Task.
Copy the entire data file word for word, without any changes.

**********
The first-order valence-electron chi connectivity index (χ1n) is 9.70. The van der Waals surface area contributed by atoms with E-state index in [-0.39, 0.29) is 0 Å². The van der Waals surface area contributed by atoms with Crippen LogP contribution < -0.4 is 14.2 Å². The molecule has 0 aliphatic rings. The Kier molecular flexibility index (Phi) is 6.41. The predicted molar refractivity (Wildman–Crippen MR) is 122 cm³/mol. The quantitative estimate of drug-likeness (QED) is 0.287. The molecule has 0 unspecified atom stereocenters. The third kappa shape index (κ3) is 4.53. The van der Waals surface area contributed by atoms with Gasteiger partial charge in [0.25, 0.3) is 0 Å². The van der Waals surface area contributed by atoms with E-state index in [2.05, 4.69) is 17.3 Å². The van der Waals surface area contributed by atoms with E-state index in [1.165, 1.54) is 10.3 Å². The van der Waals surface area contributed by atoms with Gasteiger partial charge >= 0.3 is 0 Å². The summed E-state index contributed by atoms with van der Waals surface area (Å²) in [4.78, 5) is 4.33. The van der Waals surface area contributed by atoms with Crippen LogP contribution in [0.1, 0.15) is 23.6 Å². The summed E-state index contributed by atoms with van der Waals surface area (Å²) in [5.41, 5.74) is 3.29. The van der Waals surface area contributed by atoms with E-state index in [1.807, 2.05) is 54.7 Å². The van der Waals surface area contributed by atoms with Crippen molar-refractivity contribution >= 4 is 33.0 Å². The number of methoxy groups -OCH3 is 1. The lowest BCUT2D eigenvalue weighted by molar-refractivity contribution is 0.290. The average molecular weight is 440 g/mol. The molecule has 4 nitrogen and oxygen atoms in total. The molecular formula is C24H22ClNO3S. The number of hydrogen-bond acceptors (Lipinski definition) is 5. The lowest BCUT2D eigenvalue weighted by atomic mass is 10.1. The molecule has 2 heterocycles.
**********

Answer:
The first-order valence-electron chi connectivity index (χ1n) is 9.70. The van der Waals surface area contributed by atoms with E-state index in [-0.39, 0.29) is 0 Å². The van der Waals surface area contributed by atoms with Crippen LogP contribution < -0.4 is 14.2 Å². The molecule has 0 aliphatic rings. The Kier molecular flexibility index (Phi) is 6.41. The predicted molar refractivity (Wildman–Crippen MR) is 122 cm³/mol. The quantitative estimate of drug-likeness (QED) is 0.287. The molecule has 0 unspecified atom stereocenters. The third kappa shape index (κ3) is 4.53. The van der Waals surface area contributed by atoms with Gasteiger partial charge in [0.25, 0.3) is 0 Å². The van der Waals surface area contributed by atoms with E-state index in [2.05, 4.69) is 17.3 Å². The van der Waals surface area contributed by atoms with E-state index in [1.165, 1.54) is 10.3 Å². The van der Waals surface area contributed by atoms with Gasteiger partial charge >= 0.3 is 0 Å². The summed E-state index contributed by atoms with van der Waals surface area (Å²) in [4.78, 5) is 4.33. The van der Waals surface area contributed by atoms with Crippen LogP contribution in [0.1, 0.15) is 23.6 Å². The summed E-state index contributed by atoms with van der Waals surface area (Å²) in [5.41, 5.74) is 3.29. The van der Waals surface area contributed by atoms with E-state index in [1.807, 2.05) is 54.7 Å². The van der Waals surface area contributed by atoms with Crippen molar-refractivity contribution >= 4 is 33.0 Å². The number of methoxy groups -OCH3 is 1. The lowest BCUT2D eigenvalue weighted by molar-refractivity contribution is 0.290. The average molecular weight is 440 g/mol. The molecule has 4 nitrogen and oxygen atoms in total. The molecular formula is C24H22ClNO3S. The number of hydrogen-bond acceptors (Lipinski definition) is 5. The lowest BCUT2D eigenvalue weighted by atomic mass is 10.1. The molecule has 2 heterocycles.